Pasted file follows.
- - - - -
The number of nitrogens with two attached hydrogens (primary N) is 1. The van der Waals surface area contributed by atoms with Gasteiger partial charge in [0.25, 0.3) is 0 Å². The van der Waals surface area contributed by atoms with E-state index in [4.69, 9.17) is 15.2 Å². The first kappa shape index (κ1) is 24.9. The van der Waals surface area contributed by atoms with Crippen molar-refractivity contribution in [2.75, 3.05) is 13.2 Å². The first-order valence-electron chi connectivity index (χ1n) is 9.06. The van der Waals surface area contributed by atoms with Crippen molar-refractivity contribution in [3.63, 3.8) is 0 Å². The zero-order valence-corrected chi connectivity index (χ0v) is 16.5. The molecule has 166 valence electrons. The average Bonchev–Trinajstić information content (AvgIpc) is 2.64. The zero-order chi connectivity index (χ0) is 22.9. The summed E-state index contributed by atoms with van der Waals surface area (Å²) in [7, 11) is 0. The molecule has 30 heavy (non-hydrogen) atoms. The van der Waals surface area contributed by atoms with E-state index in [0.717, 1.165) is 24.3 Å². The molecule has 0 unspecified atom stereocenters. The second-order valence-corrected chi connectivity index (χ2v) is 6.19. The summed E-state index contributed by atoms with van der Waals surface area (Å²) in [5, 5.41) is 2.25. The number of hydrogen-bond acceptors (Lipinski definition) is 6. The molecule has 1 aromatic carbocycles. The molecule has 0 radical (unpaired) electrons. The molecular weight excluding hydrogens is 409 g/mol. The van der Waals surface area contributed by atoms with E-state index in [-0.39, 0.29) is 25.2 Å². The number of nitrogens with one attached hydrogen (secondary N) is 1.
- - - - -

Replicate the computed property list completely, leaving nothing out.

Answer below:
The number of nitrogens with two attached hydrogens (primary N) is 1. The van der Waals surface area contributed by atoms with Gasteiger partial charge in [0.25, 0.3) is 0 Å². The van der Waals surface area contributed by atoms with E-state index in [4.69, 9.17) is 15.2 Å². The first kappa shape index (κ1) is 24.9. The van der Waals surface area contributed by atoms with Crippen molar-refractivity contribution in [2.75, 3.05) is 13.2 Å². The first-order valence-electron chi connectivity index (χ1n) is 9.06. The van der Waals surface area contributed by atoms with Crippen molar-refractivity contribution in [3.63, 3.8) is 0 Å². The zero-order valence-corrected chi connectivity index (χ0v) is 16.5. The molecule has 166 valence electrons. The average Bonchev–Trinajstić information content (AvgIpc) is 2.64. The zero-order chi connectivity index (χ0) is 22.9. The summed E-state index contributed by atoms with van der Waals surface area (Å²) in [7, 11) is 0. The molecule has 30 heavy (non-hydrogen) atoms. The van der Waals surface area contributed by atoms with E-state index in [0.717, 1.165) is 24.3 Å². The molecule has 0 unspecified atom stereocenters. The second-order valence-corrected chi connectivity index (χ2v) is 6.19. The summed E-state index contributed by atoms with van der Waals surface area (Å²) in [5, 5.41) is 2.25. The number of hydrogen-bond acceptors (Lipinski definition) is 6. The molecule has 1 aromatic carbocycles. The molecule has 0 radical (unpaired) electrons. The molecular weight excluding hydrogens is 409 g/mol. The van der Waals surface area contributed by atoms with E-state index in [-0.39, 0.29) is 25.2 Å². The number of nitrogens with one attached hydrogen (secondary N) is 1.